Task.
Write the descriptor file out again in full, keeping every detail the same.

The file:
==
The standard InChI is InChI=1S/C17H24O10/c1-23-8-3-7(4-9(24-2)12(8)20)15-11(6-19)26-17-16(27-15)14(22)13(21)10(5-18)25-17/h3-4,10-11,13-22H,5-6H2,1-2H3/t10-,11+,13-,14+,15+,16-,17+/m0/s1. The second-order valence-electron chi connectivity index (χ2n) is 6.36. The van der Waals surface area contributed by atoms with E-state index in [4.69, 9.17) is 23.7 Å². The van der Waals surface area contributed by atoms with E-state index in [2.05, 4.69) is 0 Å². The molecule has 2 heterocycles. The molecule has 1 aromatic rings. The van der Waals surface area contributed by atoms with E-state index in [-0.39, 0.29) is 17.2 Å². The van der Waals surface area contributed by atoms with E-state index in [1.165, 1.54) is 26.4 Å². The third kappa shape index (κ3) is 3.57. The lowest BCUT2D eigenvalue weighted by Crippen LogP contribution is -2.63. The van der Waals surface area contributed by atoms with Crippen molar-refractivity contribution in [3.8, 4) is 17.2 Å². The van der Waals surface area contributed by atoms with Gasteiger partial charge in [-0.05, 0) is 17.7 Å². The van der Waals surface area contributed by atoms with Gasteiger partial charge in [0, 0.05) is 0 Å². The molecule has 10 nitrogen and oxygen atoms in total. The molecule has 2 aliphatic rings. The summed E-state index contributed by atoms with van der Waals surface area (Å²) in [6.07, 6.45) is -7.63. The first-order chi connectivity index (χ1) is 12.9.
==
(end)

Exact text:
The standard InChI is InChI=1S/C17H24O10/c1-23-8-3-7(4-9(24-2)12(8)20)15-11(6-19)26-17-16(27-15)14(22)13(21)10(5-18)25-17/h3-4,10-11,13-22H,5-6H2,1-2H3/t10-,11+,13-,14+,15+,16-,17+/m0/s1. The second-order valence-electron chi connectivity index (χ2n) is 6.36. The van der Waals surface area contributed by atoms with E-state index in [4.69, 9.17) is 23.7 Å². The van der Waals surface area contributed by atoms with E-state index in [2.05, 4.69) is 0 Å². The molecule has 2 heterocycles. The molecule has 1 aromatic rings. The van der Waals surface area contributed by atoms with E-state index in [-0.39, 0.29) is 17.2 Å². The van der Waals surface area contributed by atoms with E-state index in [1.165, 1.54) is 26.4 Å². The third kappa shape index (κ3) is 3.57. The lowest BCUT2D eigenvalue weighted by Crippen LogP contribution is -2.63. The van der Waals surface area contributed by atoms with Crippen molar-refractivity contribution in [3.8, 4) is 17.2 Å². The van der Waals surface area contributed by atoms with Gasteiger partial charge in [-0.05, 0) is 17.7 Å². The van der Waals surface area contributed by atoms with Gasteiger partial charge in [0, 0.05) is 0 Å². The molecule has 10 nitrogen and oxygen atoms in total. The molecule has 2 aliphatic rings. The summed E-state index contributed by atoms with van der Waals surface area (Å²) in [6.07, 6.45) is -7.63. The first-order chi connectivity index (χ1) is 12.9.